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The case for agnostic management

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Do you really know that you could be wrong?

How confusing is the outlook for this year? With so many odd predictions it’s impossible to identify reliable forecasts.  

History tells us most will be wrong. Early last year Amazon announced it would start selling groceries. Some say that’s why Amazon’s share price rose about 40% by Christmas. Yet if you were asked to name a stock that would do even better and you answered old-school grocer Walmart, you’d be right. This year it has been the opposite. Who knows?

The obvious is often wrong. Confirmation bias pushes us away from the facts and toward our beliefs. It’s not about smart or dumb. It’s more the Einstellung effect: the tendency to doggedly stick to a familiar solution. One famous experiment saw over one hundred chess grandmasters opt for a well-known checkmate strategy that took five moves. All of them ignored a simple but novel alternative that took three moves. They just didn’t notice it. Novice players fared better.

A populist version appeared in the ancient movie Home Alone. The two burglars were looking to break in. While the smart one struggled with innovative ways to scale the perimeter wall the dumb one went through the gate. Best not to think alone.

Why so difficult this year?

While the rate of technological change has accelerated, cultural shifts have also moved up a gear, like the sudden collapse in the tolerance of sexual harassment and the rising focus on domestic violence, or the surge in concern at our loss of privacy.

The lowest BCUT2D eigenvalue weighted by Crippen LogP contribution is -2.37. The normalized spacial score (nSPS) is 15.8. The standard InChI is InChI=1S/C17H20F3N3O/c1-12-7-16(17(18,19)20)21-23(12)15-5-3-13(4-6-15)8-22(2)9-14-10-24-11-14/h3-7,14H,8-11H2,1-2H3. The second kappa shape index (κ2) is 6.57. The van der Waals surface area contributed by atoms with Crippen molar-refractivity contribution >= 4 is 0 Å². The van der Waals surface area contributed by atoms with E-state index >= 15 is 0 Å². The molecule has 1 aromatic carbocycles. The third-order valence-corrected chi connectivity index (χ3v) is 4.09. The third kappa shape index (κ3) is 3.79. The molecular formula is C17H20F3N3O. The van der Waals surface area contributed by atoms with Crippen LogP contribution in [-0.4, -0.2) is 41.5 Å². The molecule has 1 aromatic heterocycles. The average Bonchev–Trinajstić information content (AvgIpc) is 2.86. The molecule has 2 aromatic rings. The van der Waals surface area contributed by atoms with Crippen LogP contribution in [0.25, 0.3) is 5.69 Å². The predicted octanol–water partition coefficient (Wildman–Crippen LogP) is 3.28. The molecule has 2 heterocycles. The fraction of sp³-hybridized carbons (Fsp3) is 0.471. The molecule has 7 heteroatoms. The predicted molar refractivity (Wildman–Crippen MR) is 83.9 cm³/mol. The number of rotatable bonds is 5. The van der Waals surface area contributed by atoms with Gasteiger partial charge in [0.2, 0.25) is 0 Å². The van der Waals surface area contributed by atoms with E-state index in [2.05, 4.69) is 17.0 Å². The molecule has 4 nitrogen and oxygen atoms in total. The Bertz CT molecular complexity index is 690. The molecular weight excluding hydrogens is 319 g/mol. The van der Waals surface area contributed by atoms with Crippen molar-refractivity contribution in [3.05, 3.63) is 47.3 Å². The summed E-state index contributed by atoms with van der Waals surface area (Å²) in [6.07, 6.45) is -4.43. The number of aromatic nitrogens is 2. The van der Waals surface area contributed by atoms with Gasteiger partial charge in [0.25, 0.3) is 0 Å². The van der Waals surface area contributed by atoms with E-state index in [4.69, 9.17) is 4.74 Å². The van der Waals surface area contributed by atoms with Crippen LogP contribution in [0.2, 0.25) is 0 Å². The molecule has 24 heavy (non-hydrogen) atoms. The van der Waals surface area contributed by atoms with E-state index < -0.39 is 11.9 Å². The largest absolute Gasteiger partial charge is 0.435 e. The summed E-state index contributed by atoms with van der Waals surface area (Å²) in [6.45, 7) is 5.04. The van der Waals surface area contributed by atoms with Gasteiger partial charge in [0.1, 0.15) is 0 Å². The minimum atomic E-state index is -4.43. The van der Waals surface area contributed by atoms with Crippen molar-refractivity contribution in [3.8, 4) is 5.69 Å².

The impact is not confined to your HR policies. Big Data, initially embraced for its cleverness, is increasingly seen as manipulative. Formerly-admired Big Tech firms are now labelled the new monopolies and calls grow for their regulation. Rising Gini coefficients suggest prosperity is not trickling down and inequality is rising. So outcomes surprise us, be they Brexit, Trump or Macron.

Alvin Toffler, another distant memory, talked of “future shock” — when things move so fast, we feel more vulnerable, often retreating into redundant beliefs. Another observation: when change comes along, it doesn’t always come in the right order. It’s harder to identify the trend.

Time to be agnostic 

Chaos theory shows that conventional theories don’t always apply to complex social change. You are better off questioning your management beliefs than affirming them. It gives you a chance to move with the times and grow. 

When formulating business plans, some simple steps can produce more robust outcomes: 

  • Be a skeptic, not a cynic. Cynicism is mostly an ego-driven rejection of uncomfortable opinions. The informed skeptic is open to novel ideas. They ask to be convinced by facts, not by beliefs. If you’re the manager, allow yourself to be questioned.
  • Stress test aggressively. Even if you are sure your plan will work, drill down on why it won’t. You will either improve it, or generate a better one.
  • Avoid rigid strategies. Out of the chaos of change, trends eventually emerge. Stay vigilant enough to detect them, open enough to embrace them and flexible enough to change direction when that’s what’s called for.


Reader Comments (3)

And AI has hardly got started yet.

February 16, 2018 | Unregistered CommenterVanillaCafe

Let's hope that today's digital natives can survive as well as Macaulay Culkin did in Home Alone. Mind you, he struggled a bit in later life but eventually made a comeback. Suspect we are all in for a rocky ride. Nice piece.

February 16, 2018 | Unregistered CommenterRobbie M

Spot on. Alvin Toffler also said: The illiterate of the 21st century will not be those who cannot read and write, but those who cannot learn, unlearn, and relearn.

February 16, 2018 | Unregistered Commenter#beenherebefore

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